Using Meditation to Cope

handmeditation_optGuided meditation can be a very effective way to release stress, and leave you feeling relaxed and refreshed, and it can help you remain calm, clear, and centered, even during the most trying times. Meditation is one of those things you have to experience for yourself to fully understand exactly how it can benefit you—and there are many gains to be had, physically, mentally, and spiritually. People who practice meditation regularly know all about the benefits it can bring, but it’s only in the last few decades that the scientific world has really started to catch up.

People who Meditate are Happier and Healthier

In the 1960s, researchers were starting to discover that meditation could actually improve both mental and physical health—reducing symptoms like high blood pressure, migraines, and pain, and depression and anxiety. Another study found that daily meditation could actually help people feel happier in their day-to-day lives. More recently, researchers at UCLA found that people who meditate regularly over the long term have larger brains, and not only that, but certain regions of the brain are better developed—including those that deal with control and attention. Not only that, but other studies have shown that people who meditate are more efficient at performing tasks that require attention and impulse control. This also serves to explain why other studies have shown that meditation reduces the urge to smoke, and can help people recover from addictive behavior.

The development of new research techniques has allowed researchers to make even more amazing discoveries about the effects of meditation on the body. While early research focused on documenting meditation’s benefits on a fairly broad scale, it’s now possible to look at the effects on a genetic level, to see exactly how meditation changes the body.

One noteworthy study was carried out by a team of researchers affiliated with Massachusetts General Hospital and the Harvard Medical School. In this study, the researchers looked at how the body responds to meditation at the genetic level—something which had never been done before. They found that meditation increased the activity of genes involved in energy metabolism, and reduced the activity of genes involved in the stress response. As well as this, the researchers also found that these changes happen more quickly, and more strongly, in people who meditate regularly—so the benefits you get from meditating become more powerful over time. With better energy levels and less stress, it’s no wonder that people who meditate regularly are generally calmer, happier, healthier, and better equipped to cope with personal problems and stressful situations.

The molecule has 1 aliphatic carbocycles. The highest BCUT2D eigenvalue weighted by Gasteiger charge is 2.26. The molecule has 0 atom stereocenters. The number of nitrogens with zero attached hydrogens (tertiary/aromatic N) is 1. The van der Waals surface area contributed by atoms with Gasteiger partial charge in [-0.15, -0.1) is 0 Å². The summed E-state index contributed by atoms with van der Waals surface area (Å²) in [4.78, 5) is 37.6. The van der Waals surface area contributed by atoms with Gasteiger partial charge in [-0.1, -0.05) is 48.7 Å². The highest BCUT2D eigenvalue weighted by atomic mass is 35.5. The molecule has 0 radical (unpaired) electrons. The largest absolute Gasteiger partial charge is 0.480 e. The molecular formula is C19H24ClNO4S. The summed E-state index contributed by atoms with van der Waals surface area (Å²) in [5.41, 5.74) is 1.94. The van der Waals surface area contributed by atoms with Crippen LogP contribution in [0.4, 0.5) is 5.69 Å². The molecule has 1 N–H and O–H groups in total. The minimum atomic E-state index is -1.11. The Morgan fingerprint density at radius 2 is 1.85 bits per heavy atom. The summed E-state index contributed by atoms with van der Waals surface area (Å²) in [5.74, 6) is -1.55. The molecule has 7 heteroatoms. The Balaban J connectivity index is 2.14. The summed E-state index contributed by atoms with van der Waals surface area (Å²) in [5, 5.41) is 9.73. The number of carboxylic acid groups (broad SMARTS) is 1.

Meditation Provides the Boost you Need to Get through Difficult Times

Science is only just skimming the depths of what’s known about the benefits of meditation—there’s so much more to uncover. For people who practice meditation, however, it’s enough to know that it works, and it’s not quite so important to understand why it works. The fact is, mediation has some powerful effects on the ability to cope not only with the stress of everyday life, but also with the stress of traumatic events, and with recovery from illness, injury, mental illness, or addiction.

In biological terms, stressful situations cause you to go into a fight or flight response—where your body is getting ready to either escape danger, or confront it. Your heartbeat speeds up, your blood pressure increases, your mouth becomes dry, your muscles contract. At the same time, other, microscopic changes are occurring—in times of stress, anything “nonessential” is downgraded, which means the digestive, immune, and reproductive systems, among others, slow down to conserve energy. This is one reason why ongoing stress has such wide-ranging effects, and why, when you’re going through tough times, it’s so hard to cope. Not only are you experiencing the direct emotional, physical, or spiritual effects of whatever situation you’re going through, the stress is also taking its own toll on your body and mind.

With all of this in mind, it’s easy to see how incredibly important meditation can be, not only during everyday life, but especially during the most trying life situations. The effects of meditation are almost the exact opposite of the effects of the fight or flight response, which makes meditation a powerful countermeasure to all kinds of stress.

The effects of meditation aren’t only important in themselves, they’re also important because they’re exactly what the body needs to help counteract the stress of day-to-day living. Meditation is helpful for people who are going through personal problems, but even more than that, it can help anyone, no matter what their personal situation might be. Unfortunately, nobody is immune to stress—but on the plus side, everyone can benefit from meditation.

Writing Contributed by Jen Mayfield


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Manoj K. Bhasin, et. al. “Relaxation Response Induces Temporal Transcriptome Changes in Energy Metabolism, Insulin Secretion and Inflammatory Pathways.” Accessed July 29, 2014. In PLOS One, May 01, 2013.

Robert Puff. “Meditation Will Make You Smarter (And Happier).” Accessed July 29, 2014. Psychological benefits of meditation.

Yi-Yuan Tang. “Brief meditation training induces smoking reduction.” Accessed July 29, 2014. In PNAS Aug. 20 2013.